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1 <?xml version='1.0' encoding="UTF-8"?>
2 <!-- $Header: /var/cvsroot/gentoo/xml/htdocs/doc/en/gcc-upgrading.xml,v 1.26 2007/04/02 23:13:45 jkt Exp $ -->
3
4 <!DOCTYPE guide SYSTEM "/dtd/guide.dtd">
5
6 <guide link="/doc/en/gcc-upgrading.xml">
7 <title>Gentoo GCC Upgrade Guide</title>
8
9 <author title="Author">
10 <mail link="amne@gentoo.org">Wernfried Haas</mail>
11 </author>
12 <author title="Author">
13 <mail link="jkt@gentoo.org">Jan Kundrát</mail>
14 </author>
15 <author title="Editor">
16 <mail link="mark@halcy0n.com">Mark Loeser</mail>
17 </author>
18
19 <abstract>
20 This document will guide the user through the process of upgrading GCC on their
21 Gentoo machines.
22 </abstract>
23
24 <!-- The content of this document is licensed under the CC-BY-SA license -->
25 <!-- See http://creativecommons.org/licenses/by-sa/2.5 -->
26 <license/>
27
28 <version>22</version>
29 <date>2007-04-03</date>
30
31 <chapter id="intro">
32 <title>Introduction</title>
33 <section>
34 <title>GCC Upgrading</title>
35 <body>
36
37 <p>
38 Why should you upgrade? Well, GCC is quite similar to any other package on your
39 system, just a bit more critical. You should upgrade GCC whenever a new version
40 fixes some bug that annoys you, new functionality you need is introduced, or if
41 you want to keep your system up-to-date. If none of the previous cases apply to
42 you, you can safely postpone upgrade as long as your GCC version is supported by
43 Gentoo developers.
44 </p>
45
46 <p>
47 If you install a new major version of GCC (such as 3.3.6 to 3.4.5), the system
48 will not switch over to use it automatically. You'll have to explicitly request
49 the change because the migration process might require some additional steps.
50 If you decide not to switch, Portage will continue to use older version of your
51 compiler until you change your mind, or remove the old compiler from the system.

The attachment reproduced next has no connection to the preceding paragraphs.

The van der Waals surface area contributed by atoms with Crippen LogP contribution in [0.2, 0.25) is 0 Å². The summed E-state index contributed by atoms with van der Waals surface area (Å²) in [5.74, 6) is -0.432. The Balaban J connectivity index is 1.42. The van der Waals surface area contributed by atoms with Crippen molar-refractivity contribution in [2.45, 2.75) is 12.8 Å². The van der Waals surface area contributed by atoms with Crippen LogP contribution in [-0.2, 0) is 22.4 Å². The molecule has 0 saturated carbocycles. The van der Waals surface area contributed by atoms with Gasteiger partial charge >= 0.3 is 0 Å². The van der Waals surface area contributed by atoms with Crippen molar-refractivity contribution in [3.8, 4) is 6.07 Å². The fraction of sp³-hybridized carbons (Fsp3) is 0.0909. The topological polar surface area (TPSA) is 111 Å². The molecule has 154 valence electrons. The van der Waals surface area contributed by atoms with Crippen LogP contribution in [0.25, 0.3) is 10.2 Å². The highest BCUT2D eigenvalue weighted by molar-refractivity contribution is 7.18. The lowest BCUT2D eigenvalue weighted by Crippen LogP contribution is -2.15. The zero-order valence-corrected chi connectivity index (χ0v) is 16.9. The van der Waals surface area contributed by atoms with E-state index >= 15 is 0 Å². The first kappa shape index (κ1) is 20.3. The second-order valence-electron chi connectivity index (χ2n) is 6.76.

52 Non-major gcc upgrades are switched automatically for you (such as 3.4.5 to
53 3.4.6).
54 </p>
55
56 <p>
57 This guide will document the necessary steps required to perform a seamless
58 upgrade of the compiler used by your Gentoo box. A specific section is
59 dedicated to the <uri link="#upgrade-3.3-to-3.4">upgrade from GCC 3.3 to
60 3.4</uri> and issues with <c>libstdc++</c>. A second specific
61 section is for users <uri link="#first-install">first installing</uri> Gentoo
62 using a stage3 tarball, after a new GCC major/minor version has been released.
63 </p>
64
65 <warn>
66 It should be noted that upgrading from GCC-3.4 (or 3.3) to GCC-4.1 or greater
67 still requires you to follow the <uri link="#upgrade-general">general upgrading
68 instructions</uri>, as GCC-3.4 and GCC-4.1 use slightly different ABIs.
69 </warn>
70
71 </body>
72 </section>
73 </chapter>
74
75 <chapter id="upgrade-general">
76 <title>General Upgrade Instructions</title>
77 <section>
78 <title>Introduction</title>
79 <body>
80
81 <impo>
82 If you're looking for instructions specific to upgrades from GCC-3.3 to GCC-3.4,
83 please consult the <uri link="#upgrade-3.3-to-3.4">dedicated
84 section</uri>.
85 </impo>
86
87 <impo>
88 If you're looking for instructions specific to upgrades in GCC for new
89 installs, please consult the <uri link="#first-install">dedicated
90 section</uri>.
91 </impo>
92
93 <p>
94 Generally speaking, upgrades to <e>bug fix releases</e>, like from 3.3.5 to
95 3.3.6, should be quite safe -- just emerge new version, switch your system to
96 use it and rebuild the only affected package, <c>libtool</c>. However, some GCC
97 upgrades break binary compatibility; in such cases a rebuild of the affected
98 packages (or even whole toolchain and system) might be required.
99 </p>
100
101 <p>